Barrett Golding and Josef Verbanac biked the Lewis & Clark Trail in two three-week installments during the summers of 2001 and 2002. They called their two-thousand-mile trip The Great Pains and Accuracy Tour, after Thomas Jeffersons instructions to Lewis and Clark to explore the Missouri River and to document what they found with Great pains and accuracy. Jefferson charged the pair with finding a water passage that would connect the Mississippi with the Pacific, to allow passage from Europe to Asia through North America.
No such passage was found, but Lewis and Clark did find a wilderness known only to its native inhabitants. In their travels along that trail, Barrett and Josef hoped to answer the question What have we done with the woods, waterways, prairies and towns that lined the path taken by Lewis and Clark these past two hundred years?
They provided Living on Earth with interviews of people who live and work along the route today. To learn more, click the towns in the map above.
Little Bit of Wisdom
Conversations with a Nez Perce Elder
by Horace Axtell and Margo Aragon
In A Little Bit of Wisdom, Horace Axtell, a contemporary Nez Perce elder and spiritual leader, recounts to Margo Aragon his family's history and his own personal journey. It is a book about growing up Christian while maintaining a strong tribal identity, about going first to war and then to prison, and then coming home to rediscover the Long House and the sacred practice of the Seven Drum Religion and the Sweat House. Includes black and white photography.
Click here to buy Little Bit of Wisdom by Margo Aragon
The Hanford Nuclear Reservation is a Manhattan Project-era nuclear weapon facilities. Hanford covers 560 square miles of desert in eastern Washington, along 51 miles of the Columbia River. It is 35 miles north of the Oregon border, and 215 miles upstream from Portland.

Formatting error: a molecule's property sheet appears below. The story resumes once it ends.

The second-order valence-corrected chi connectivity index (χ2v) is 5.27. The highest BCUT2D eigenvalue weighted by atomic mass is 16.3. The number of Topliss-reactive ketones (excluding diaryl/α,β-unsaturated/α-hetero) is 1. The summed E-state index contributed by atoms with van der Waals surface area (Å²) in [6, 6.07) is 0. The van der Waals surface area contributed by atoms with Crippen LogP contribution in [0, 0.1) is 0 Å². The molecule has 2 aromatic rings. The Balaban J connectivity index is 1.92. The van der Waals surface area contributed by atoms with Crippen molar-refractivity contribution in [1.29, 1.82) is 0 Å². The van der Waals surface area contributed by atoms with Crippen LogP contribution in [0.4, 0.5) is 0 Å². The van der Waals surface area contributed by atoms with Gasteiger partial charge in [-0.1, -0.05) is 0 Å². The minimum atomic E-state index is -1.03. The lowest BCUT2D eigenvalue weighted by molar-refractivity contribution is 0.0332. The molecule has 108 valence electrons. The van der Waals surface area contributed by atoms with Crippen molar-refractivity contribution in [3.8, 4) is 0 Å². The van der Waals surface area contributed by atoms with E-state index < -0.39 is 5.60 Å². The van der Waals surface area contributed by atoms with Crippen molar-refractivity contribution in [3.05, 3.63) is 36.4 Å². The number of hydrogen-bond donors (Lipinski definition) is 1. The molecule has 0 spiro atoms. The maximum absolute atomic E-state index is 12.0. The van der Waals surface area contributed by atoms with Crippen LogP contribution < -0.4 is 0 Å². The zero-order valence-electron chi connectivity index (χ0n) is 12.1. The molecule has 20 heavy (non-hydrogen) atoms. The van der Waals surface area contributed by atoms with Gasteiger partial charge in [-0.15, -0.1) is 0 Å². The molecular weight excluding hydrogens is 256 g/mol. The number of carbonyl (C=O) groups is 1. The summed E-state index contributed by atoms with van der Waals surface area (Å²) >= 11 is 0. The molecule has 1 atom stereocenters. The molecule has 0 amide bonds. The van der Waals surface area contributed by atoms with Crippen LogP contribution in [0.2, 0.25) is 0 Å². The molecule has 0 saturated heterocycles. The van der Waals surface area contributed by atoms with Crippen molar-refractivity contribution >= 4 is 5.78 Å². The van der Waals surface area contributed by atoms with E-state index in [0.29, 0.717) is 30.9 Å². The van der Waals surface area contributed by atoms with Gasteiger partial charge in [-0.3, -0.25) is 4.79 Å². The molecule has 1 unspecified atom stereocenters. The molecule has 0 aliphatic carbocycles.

From 1944 to the late 1980s Hanford produced plutonium for nuclear weapons, using a line of nuclear reactors along the river. Cooling water from the river was piped through the reactors, and then fed back into the river. Spent fuel rods from the reactors were dissolved in nitric acid to separate out the plutonium. Enormous amounts of highly radioactive and chemical waste were generated in the process. Since the production of plutonium ceased, Hanford's only mission has been cleanup.
Hanford is owned by the federal government and managed by the U.S. Department of Energy (DOE). Because Hanford is subject to both federal and Washington state environmental laws, the U.S. Environmental Protection Agency (EPA) and the Washington state Department of Ecology have regulatory powers.
In Hanford, Washington from 1944 to 1955 a total of 500,000 curies of radioactive Iodine I-131 were secretly released at the Hanford site. In contrast 20 curies of I-131 were emitted during the nuclear accident at Three Mile Island.
Question: In what community is there one wildland firefighter for every eight residents?
Answer: The Blackfoot Indian Reservation in Montana, where about 8,000 people live.
First Mate, John
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